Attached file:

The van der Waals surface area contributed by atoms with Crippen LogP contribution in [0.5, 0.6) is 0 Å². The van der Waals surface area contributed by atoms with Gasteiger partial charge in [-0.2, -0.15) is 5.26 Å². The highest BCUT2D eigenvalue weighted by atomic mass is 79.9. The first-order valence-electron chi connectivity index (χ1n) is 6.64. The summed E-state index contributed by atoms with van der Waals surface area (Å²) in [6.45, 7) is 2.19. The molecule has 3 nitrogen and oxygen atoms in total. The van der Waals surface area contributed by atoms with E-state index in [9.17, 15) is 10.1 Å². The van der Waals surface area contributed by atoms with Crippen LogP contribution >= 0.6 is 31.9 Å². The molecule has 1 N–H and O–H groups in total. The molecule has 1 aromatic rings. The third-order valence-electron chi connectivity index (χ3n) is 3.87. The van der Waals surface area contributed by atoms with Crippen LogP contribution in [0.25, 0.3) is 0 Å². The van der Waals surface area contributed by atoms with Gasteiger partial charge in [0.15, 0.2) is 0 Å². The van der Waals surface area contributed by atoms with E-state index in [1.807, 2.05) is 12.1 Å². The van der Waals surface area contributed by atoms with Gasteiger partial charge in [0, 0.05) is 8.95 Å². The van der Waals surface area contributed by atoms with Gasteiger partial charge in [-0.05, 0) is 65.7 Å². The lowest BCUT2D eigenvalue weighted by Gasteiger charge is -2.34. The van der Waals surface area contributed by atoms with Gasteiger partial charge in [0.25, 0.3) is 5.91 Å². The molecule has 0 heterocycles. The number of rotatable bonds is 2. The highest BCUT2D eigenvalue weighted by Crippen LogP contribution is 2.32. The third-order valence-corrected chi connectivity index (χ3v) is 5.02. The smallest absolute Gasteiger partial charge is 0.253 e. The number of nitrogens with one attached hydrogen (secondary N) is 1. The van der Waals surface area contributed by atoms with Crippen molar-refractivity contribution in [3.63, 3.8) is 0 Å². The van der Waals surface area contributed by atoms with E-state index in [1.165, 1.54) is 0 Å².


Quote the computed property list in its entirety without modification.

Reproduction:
The van der Waals surface area contributed by atoms with Crippen LogP contribution in [0.5, 0.6) is 0 Å². The van der Waals surface area contributed by atoms with Gasteiger partial charge in [-0.2, -0.15) is 5.26 Å². The highest BCUT2D eigenvalue weighted by atomic mass is 79.9. The first-order valence-electron chi connectivity index (χ1n) is 6.64. The summed E-state index contributed by atoms with van der Waals surface area (Å²) in [6.45, 7) is 2.19. The molecule has 3 nitrogen and oxygen atoms in total. The van der Waals surface area contributed by atoms with E-state index in [9.17, 15) is 10.1 Å². The van der Waals surface area contributed by atoms with Crippen LogP contribution >= 0.6 is 31.9 Å². The molecule has 1 N–H and O–H groups in total. The molecule has 1 aromatic rings. The third-order valence-electron chi connectivity index (χ3n) is 3.87. The van der Waals surface area contributed by atoms with Crippen LogP contribution in [0.25, 0.3) is 0 Å². The van der Waals surface area contributed by atoms with Gasteiger partial charge in [0.15, 0.2) is 0 Å². The van der Waals surface area contributed by atoms with E-state index in [1.807, 2.05) is 12.1 Å². The van der Waals surface area contributed by atoms with Gasteiger partial charge in [0, 0.05) is 8.95 Å². The van der Waals surface area contributed by atoms with Gasteiger partial charge in [-0.05, 0) is 65.7 Å². The lowest BCUT2D eigenvalue weighted by Gasteiger charge is -2.34. The van der Waals surface area contributed by atoms with Gasteiger partial charge in [0.25, 0.3) is 5.91 Å². The molecule has 0 heterocycles. The number of rotatable bonds is 2. The highest BCUT2D eigenvalue weighted by Crippen LogP contribution is 2.32. The third-order valence-corrected chi connectivity index (χ3v) is 5.02. The smallest absolute Gasteiger partial charge is 0.253 e. The number of nitrogens with one attached hydrogen (secondary N) is 1. The van der Waals surface area contributed by atoms with Crippen molar-refractivity contribution in [3.63, 3.8) is 0 Å². The van der Waals surface area contributed by atoms with E-state index in [1.165, 1.54) is 0 Å².